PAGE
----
Download Task Types and Mathematics Learning Irit Peled Barbara Clarke

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problem, yet another teacher might allow more independent work while directing children
to search for support within their own mathematical knowledge, and a third teacher might
simply let the children wonder and give them no direction at all. Ainley and Pratt (2005)
demonstrate differing needs for teacher support in relation to a variety of task types.
Recent research calls on mathematics educators to give greater attention to promoting
children’s creativity by encouraging multiple solutions and a variety of strategies. This
would allow more focus to be given to open-ended tasks or tasks that encourage making
connections between topics, or the use of real-life contexts. For researchers such as Walls
(2005) open-ended tasks might enable a more democratic classroom environment instead
of the existing one where the teacher has an agenda and a sequence of tasks that lead to it
in a very controlled route. Thus, from several different perspectives, open-ended tasks are
fostered, expected to allow for student independent work, and viewed as having a good
potential to develop flexibility and reasoning skills.
The focus of this project is on the role of task characteristics rather than teacher
choices and task formulation. We focus on the opportunities task characteristics create for
student mathematical thinking, and on the diversity of performances exhibited. Although
we focus on the tasks, and have given teachers a set of already formulated tasks, it is still
inevitable that teacher beliefs and knowledge influence task implementation, and therefore
we take this into account in the analysis of task effects.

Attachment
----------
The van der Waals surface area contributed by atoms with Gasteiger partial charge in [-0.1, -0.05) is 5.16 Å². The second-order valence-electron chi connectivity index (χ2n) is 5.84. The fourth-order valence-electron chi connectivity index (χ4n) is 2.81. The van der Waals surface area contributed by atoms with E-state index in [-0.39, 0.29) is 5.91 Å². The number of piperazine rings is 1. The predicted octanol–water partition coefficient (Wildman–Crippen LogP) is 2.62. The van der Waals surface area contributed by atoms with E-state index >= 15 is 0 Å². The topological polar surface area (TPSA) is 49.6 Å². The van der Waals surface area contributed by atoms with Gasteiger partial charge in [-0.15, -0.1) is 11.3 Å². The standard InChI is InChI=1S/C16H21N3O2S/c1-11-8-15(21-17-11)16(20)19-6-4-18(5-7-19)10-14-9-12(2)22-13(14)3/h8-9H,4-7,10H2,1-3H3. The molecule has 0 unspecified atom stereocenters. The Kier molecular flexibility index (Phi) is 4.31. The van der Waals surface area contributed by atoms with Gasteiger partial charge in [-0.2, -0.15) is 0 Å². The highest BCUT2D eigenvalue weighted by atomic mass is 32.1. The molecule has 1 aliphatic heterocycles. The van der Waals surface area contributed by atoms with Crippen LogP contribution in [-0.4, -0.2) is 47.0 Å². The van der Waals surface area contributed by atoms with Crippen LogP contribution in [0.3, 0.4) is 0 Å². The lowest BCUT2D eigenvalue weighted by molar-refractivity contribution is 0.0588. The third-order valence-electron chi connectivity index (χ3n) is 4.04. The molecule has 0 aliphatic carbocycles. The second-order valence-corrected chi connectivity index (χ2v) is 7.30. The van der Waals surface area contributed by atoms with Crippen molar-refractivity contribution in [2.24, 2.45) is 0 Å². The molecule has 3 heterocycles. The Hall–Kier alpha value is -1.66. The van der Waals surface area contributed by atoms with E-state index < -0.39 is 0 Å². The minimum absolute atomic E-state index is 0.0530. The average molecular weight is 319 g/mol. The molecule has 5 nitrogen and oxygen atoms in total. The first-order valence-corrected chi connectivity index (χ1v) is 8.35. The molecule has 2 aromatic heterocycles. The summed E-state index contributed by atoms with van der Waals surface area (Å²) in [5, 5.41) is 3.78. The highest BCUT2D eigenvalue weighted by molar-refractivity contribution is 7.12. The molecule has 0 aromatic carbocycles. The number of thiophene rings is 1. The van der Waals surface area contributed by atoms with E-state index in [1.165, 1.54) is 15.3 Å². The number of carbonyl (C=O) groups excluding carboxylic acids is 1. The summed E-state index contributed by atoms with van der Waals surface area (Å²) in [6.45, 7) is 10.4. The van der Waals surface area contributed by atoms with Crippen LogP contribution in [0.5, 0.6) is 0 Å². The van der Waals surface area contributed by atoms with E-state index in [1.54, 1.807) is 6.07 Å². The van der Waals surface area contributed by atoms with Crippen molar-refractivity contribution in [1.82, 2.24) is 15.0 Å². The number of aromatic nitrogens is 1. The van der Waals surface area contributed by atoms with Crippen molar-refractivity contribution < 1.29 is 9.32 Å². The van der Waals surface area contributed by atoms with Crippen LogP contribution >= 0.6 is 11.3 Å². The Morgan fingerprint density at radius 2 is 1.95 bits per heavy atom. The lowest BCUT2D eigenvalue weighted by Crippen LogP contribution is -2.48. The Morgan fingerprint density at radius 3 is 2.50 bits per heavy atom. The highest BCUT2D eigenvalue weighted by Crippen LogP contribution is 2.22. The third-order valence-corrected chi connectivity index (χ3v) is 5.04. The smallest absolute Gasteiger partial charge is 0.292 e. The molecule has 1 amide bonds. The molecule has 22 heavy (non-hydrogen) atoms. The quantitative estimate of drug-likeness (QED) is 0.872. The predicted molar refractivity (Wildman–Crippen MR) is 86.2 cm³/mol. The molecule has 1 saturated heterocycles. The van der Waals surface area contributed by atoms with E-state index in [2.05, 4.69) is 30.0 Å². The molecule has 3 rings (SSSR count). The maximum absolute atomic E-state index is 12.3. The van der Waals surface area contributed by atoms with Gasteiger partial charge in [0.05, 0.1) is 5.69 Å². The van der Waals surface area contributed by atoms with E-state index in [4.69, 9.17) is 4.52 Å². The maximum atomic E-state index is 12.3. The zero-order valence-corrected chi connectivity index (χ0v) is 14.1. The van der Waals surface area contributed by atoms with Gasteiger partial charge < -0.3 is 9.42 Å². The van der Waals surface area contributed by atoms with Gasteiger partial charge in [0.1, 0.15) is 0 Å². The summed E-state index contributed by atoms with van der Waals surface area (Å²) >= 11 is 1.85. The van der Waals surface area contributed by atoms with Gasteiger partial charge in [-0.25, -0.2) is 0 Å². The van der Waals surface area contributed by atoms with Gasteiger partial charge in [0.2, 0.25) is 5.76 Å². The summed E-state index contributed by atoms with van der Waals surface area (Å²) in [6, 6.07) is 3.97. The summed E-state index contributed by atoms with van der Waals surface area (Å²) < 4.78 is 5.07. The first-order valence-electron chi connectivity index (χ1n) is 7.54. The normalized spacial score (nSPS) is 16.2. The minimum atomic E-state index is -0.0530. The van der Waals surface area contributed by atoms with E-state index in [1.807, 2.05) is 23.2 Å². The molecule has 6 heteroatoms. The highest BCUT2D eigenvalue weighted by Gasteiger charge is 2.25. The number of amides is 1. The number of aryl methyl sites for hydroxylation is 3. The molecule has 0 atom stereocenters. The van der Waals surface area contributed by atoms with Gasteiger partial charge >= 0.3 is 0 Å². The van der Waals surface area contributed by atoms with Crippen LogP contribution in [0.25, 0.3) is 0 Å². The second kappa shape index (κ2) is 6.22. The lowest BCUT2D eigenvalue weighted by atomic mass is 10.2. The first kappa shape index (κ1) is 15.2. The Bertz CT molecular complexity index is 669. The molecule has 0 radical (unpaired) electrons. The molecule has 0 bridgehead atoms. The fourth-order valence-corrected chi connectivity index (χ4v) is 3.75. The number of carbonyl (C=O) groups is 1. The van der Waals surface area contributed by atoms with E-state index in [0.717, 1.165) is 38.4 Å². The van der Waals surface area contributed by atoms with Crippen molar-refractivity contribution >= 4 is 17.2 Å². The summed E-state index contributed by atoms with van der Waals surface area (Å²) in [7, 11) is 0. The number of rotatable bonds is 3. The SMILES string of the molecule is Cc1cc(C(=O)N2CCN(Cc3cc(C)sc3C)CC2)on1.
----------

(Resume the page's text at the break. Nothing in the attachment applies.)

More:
The TTML project focuses on the following four types of mathematical tasks:
Type 1: Teacher uses a model, example, or explanation that elaborates or exemplifies the
mathematics.
Type 2: Teacher situates mathematics within a contextualised practical problem to engage
the students but the motive is explicitly mathematics.
Type 3: Students investigate specific mathematical content through open-ended tasks.
Type 4: Interdisciplinary investigations.
Research Design
Our goals are to describe in detail how the tasks respectively contribute to mathematics
learning, the features of successful exemplars of each type, constraints that might be
experienced by teachers, and teacher actions that can best support students’ learning.
The model underlying the design and data collection in the project involves five sets of
variables: teachers’ knowledge; beliefs, attitudes and self-goals; situational and other
constraints; teachers’ intentions; and teacher actions and student learning. The first three of
these influence one other, and collectively they influence the fourth. A fifth set of
variables, teacher actions and student outcomes, completes the model for the collection of
data.
We are working with middle years’ teachers (Years 5 to 8) from volunteer clusters of
schools in the inner and outer suburbs of Melbourne and its semi-rural surroundings. These
three regions represent a spread of socio-economic student backgrounds and include both
government and Catholic sectors.
The TTML project has actively supported teachers in their teaching of the task types.
Meetings with teachers have provided professional development in using the task types
while enabling us to collect data on teachers’ experience of teaching them. Each of the
principal researchers has taken responsibility for one task type, moving from one school
cluster to another after one or two school terms. In this way, each cluster of teachers has
received professional development in each of the task types, including the creation or
sourcing of tasks matching the teachers’ curriculum.
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